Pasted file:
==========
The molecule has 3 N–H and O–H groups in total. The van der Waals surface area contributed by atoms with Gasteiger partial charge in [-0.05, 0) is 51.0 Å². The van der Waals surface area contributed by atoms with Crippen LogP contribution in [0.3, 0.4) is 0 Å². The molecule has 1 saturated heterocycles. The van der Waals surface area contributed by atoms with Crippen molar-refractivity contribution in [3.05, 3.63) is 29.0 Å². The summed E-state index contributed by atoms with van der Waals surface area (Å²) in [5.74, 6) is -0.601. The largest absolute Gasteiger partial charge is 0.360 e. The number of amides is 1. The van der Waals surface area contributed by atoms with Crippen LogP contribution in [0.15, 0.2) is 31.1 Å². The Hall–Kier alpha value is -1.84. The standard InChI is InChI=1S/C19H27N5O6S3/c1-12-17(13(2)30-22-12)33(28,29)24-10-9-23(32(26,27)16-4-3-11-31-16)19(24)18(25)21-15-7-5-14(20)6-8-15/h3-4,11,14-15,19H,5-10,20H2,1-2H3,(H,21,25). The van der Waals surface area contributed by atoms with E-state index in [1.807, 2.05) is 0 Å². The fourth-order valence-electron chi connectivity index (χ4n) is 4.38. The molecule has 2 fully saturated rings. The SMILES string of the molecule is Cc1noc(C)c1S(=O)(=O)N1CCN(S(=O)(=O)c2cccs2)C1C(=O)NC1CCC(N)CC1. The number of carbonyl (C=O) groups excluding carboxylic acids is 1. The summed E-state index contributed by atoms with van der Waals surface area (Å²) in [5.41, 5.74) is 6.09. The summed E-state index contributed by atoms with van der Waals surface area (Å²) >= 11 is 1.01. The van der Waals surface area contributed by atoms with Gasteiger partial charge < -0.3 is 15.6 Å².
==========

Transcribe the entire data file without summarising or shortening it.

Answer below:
The molecule has 3 N–H and O–H groups in total. The van der Waals surface area contributed by atoms with Gasteiger partial charge in [-0.05, 0) is 51.0 Å². The van der Waals surface area contributed by atoms with Crippen LogP contribution in [0.3, 0.4) is 0 Å². The molecule has 1 saturated heterocycles. The van der Waals surface area contributed by atoms with Crippen molar-refractivity contribution in [3.05, 3.63) is 29.0 Å². The summed E-state index contributed by atoms with van der Waals surface area (Å²) in [5.74, 6) is -0.601. The largest absolute Gasteiger partial charge is 0.360 e. The number of amides is 1. The van der Waals surface area contributed by atoms with Crippen LogP contribution in [0.15, 0.2) is 31.1 Å². The Hall–Kier alpha value is -1.84. The standard InChI is InChI=1S/C19H27N5O6S3/c1-12-17(13(2)30-22-12)33(28,29)24-10-9-23(32(26,27)16-4-3-11-31-16)19(24)18(25)21-15-7-5-14(20)6-8-15/h3-4,11,14-15,19H,5-10,20H2,1-2H3,(H,21,25). The van der Waals surface area contributed by atoms with E-state index in [1.807, 2.05) is 0 Å². The fourth-order valence-electron chi connectivity index (χ4n) is 4.38. The molecule has 2 fully saturated rings. The SMILES string of the molecule is Cc1noc(C)c1S(=O)(=O)N1CCN(S(=O)(=O)c2cccs2)C1C(=O)NC1CCC(N)CC1. The number of carbonyl (C=O) groups excluding carboxylic acids is 1. The summed E-state index contributed by atoms with van der Waals surface area (Å²) in [5.41, 5.74) is 6.09. The summed E-state index contributed by atoms with van der Waals surface area (Å²) >= 11 is 1.01. The van der Waals surface area contributed by atoms with Gasteiger partial charge < -0.3 is 15.6 Å².